Ecotourism: a thin veil of disguise?

My fiancé and I are planning a honeymoon to Costa Rica (rough life, I know). The single most used term I keep seeing throughout my travel research is “ecotourism.”
The small Central American country prides itself on its environmentally friendly approach to playing host to millions of yearly out-of-towners. To its credit, the Costa Rican government has done a fine job of cleaning up its marred environmental past. A sizeable chunk — 23 percent — of the country is now federally protected, and it’s safe to assume ecotourism influenced the government’s thinking process.
Ecotourism sells. In fact, ecotourism is reportedly one of the fastest-growing sectors of the tourism industry. Many people — myself included — operate on the ethos of “leave no trace,” a nice way of saying pack your junk out and keep moving.
So when a country markets itself on similar principles, people who aren’t leaving a trace tend to notice. This is why Costa Rica is so appealing to the masses, and why the country is experiencing rapid growth. 
While ecotourism sounds cute and cuddly, it certainly has its share of shortcomings. Part of the problem is that the concept of ecotourism is becoming increasingly difficult to define.
An environmentalist and a developer might have two entirely different definitions of ecotourism. The International Ecotourism Society puts it this way: Ecotourism is “responsible travel to natural areas that conserves the environment and improves the well-being of local people.”
But what began as an honest effort to conserve natural and cultural resources is now a hotly contested issue in some parts of the world. Oddly enough, ecotourism can work in reverse. Simply put, more people begets more traffic, begets more infrastructure, which ultimately spells disaster for the environment. Many animals are leaving their feeding and spawning grounds because the steady deluge of ecotourism is too damn noisy.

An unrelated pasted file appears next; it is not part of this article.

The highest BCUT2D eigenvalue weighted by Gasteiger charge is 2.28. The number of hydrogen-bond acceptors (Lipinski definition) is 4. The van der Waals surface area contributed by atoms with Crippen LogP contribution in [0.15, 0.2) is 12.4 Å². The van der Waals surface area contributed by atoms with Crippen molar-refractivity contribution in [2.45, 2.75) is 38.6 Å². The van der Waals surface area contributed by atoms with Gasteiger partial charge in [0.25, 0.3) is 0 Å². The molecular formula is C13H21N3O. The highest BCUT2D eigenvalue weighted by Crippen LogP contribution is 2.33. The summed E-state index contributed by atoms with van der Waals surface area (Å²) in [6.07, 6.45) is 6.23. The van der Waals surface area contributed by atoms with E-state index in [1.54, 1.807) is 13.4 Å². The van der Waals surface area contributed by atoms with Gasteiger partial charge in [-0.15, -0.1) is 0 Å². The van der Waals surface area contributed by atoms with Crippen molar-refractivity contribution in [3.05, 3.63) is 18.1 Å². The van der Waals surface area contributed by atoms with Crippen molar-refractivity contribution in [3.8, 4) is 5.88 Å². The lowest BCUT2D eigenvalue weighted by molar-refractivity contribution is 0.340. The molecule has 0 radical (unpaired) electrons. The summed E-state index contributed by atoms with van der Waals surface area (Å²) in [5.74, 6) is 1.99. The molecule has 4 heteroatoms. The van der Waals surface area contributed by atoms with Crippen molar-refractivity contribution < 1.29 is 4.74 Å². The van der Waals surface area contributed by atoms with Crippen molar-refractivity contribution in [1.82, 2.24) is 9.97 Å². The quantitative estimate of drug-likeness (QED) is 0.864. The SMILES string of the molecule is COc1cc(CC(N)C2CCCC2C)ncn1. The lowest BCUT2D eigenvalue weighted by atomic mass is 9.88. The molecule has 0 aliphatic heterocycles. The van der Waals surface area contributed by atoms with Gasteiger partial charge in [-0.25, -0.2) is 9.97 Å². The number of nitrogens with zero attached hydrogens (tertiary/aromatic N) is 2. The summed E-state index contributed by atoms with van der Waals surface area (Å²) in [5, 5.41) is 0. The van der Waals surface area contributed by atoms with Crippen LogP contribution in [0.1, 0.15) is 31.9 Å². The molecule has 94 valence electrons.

Call it what you want, but it’s not always pretty. 
For example, Natures Sacred Paradise, a theme park in Quintana Roo, Mexico, calls itself an ecotourism destination.
Basically, the developer saw an opportunity to clear the jungle, hired his bulldozers and created an “authentic” — albeit caged in — Mayan experience. The local Mayan population was displaced, and the park reportedly keeps endangered species in captivity to attract visitors. This scenario happens around the globe more often than you think. Does this sound like “responsible travel to natural areas”?
Sadly, the Costa Rican tourist board, known as the ICT, has been just as guilty in the past. The ICT was caught up in quite the environmental controversy in the ‘70s. In an effort to draw more tourists to the country, the ICT developed a plan that called for massive development on the Gulf of Papagayo. What the plan lacked was an environmental impact study, fresh drinking water, or concern for many pre-Columbian archeological sites. Scandal erupted in the ICT (whose slogan happens to be “No Artificial Ingredients”) when the project was called an environmental disaster.
Furthermore, many Costa Ricans are throwing the word ecotourism around loosely in a seemingly desperate attempt to squeeze every ounce of currency they can out of ecotourists.
The power always lies with the consumer, and in this case a discerning tourist capable of deciphering the ecotourism babble can send a strong message.
Tough regulations and quotas must also be enacted for ecotourism to work (Costa Rica now restricts the number of people who enter the wildly popular Manuel Antonio National Park, and for good reasons). Be safe, travel smart, and don’t fall for the plethora of ecotourism gimmicks.


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